I then moved to a small start-up during the dotcom days. That was new and fun and exciting. The company was growing very fast and company valuations were growing incredibly with every new round of funding. We all know what happened next. The dotcom bubble burst. I saw the writing on the wall that technology was going to be down for a while and I made the transition into institutional loan trading.
How did that happen? God story.
Buddy of mine lived in my neighborhood. He was in the bond business. He kept telling me, “Darin you need to get into the bond business, institutional trading.” I wondered, how?
One day I go out to my mailbox and my buddy rides up on his bike. We talk. He says he wants to meet my neighbor across the street as he works for a bank. Next thing my neighbor walks out. I introduce the two of them and my buddy starts asking questions. They know some of the same people in the industry, then my buddy asks “are you guys hiring?.” My neighbor says “yes.” My buddy asks “are you looking for experienced guys?” My neighbor says “actually we are looking for experienced sales guys but not necessarily guys with industry experience.”
I couldn’t believe it. We are in shorts and t-shirts having a casual conversation and I look up to the Big man upstairs and think “Thank you!” I raise my hand and say “I’m interested.”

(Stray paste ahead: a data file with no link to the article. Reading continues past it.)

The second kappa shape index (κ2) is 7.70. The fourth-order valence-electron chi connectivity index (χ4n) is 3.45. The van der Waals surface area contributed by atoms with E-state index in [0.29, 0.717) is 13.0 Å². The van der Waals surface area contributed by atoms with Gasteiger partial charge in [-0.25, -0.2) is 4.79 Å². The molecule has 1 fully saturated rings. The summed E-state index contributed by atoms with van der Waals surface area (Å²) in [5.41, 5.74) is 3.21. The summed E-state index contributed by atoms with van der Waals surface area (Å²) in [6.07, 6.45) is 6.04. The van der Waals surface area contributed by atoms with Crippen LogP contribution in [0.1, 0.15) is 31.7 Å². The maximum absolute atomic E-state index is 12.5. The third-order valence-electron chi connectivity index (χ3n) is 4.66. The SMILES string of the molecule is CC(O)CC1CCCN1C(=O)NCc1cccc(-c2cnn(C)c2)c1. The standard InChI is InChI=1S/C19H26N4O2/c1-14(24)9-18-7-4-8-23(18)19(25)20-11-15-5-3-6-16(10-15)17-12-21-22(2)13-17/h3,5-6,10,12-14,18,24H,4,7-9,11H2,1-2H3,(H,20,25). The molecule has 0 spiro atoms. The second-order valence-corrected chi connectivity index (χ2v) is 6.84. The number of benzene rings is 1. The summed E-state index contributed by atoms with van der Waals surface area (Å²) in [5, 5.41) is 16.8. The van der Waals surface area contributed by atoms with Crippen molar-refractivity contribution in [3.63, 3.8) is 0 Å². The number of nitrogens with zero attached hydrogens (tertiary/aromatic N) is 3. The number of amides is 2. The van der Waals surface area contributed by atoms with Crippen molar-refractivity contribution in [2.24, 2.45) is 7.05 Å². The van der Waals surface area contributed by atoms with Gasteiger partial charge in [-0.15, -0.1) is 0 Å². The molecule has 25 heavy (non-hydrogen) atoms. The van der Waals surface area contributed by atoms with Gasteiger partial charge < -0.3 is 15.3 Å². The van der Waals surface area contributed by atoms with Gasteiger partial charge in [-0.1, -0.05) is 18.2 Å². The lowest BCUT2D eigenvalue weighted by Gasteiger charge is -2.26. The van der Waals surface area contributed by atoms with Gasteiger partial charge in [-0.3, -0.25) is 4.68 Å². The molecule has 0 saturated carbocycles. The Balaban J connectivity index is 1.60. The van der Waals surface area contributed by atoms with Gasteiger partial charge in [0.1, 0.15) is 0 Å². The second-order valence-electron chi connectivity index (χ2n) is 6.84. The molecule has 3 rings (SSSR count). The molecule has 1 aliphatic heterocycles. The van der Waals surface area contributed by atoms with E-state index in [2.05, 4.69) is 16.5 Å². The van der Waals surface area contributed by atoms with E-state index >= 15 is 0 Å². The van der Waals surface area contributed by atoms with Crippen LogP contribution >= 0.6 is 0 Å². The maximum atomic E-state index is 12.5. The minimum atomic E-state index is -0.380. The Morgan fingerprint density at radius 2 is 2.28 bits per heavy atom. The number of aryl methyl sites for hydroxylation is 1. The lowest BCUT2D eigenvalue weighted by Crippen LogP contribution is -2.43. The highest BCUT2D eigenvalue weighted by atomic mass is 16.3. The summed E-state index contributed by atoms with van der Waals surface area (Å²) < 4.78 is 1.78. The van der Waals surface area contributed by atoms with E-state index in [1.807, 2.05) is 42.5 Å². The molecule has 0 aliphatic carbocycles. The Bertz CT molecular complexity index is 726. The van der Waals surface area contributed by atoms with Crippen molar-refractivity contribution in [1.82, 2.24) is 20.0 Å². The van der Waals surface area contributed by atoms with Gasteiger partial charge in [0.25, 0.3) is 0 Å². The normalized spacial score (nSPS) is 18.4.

I get the job. Again people tell me I’m crazy! I had a guarantee six figure base plus commission software sales job and this new trading desk institutional sales position has a $30k draw for the first 6 months, then commission only. I met the sales guys on the trading desk and they made way more than what the software sales guys were making. It just was not guaranteed. I thought “if they can do it, I can do it.”
I stayed there four years, made great money and learned a ton, then went on to start my own company, then got into real estate about three years ago.
Why do I share this story with you?
Taking risks with career changes is scary! I thought strategically about each one of those decisions and each change presented itself with new learning opportunities and a higher earning potential. Yes there were risks but there were also rewards if it turned out successful which they have. Getting into real estate can also be scary. Get educated, document specific targeted goals and then take action!
The other point is that you need to set yourself up for success. Sacrifice now so you have options. When I was making great money in the institutional trading position, I kept putting more and more money aside. I told my wife “when this ends, I am going to start my own company and don’t want to ever work for someone else ever again.” I planned for the next stage.
Educate yourself, listen to podcasts, read books, network and meet people in the industry. Then take action!
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You don’t have to make several career changes to take action!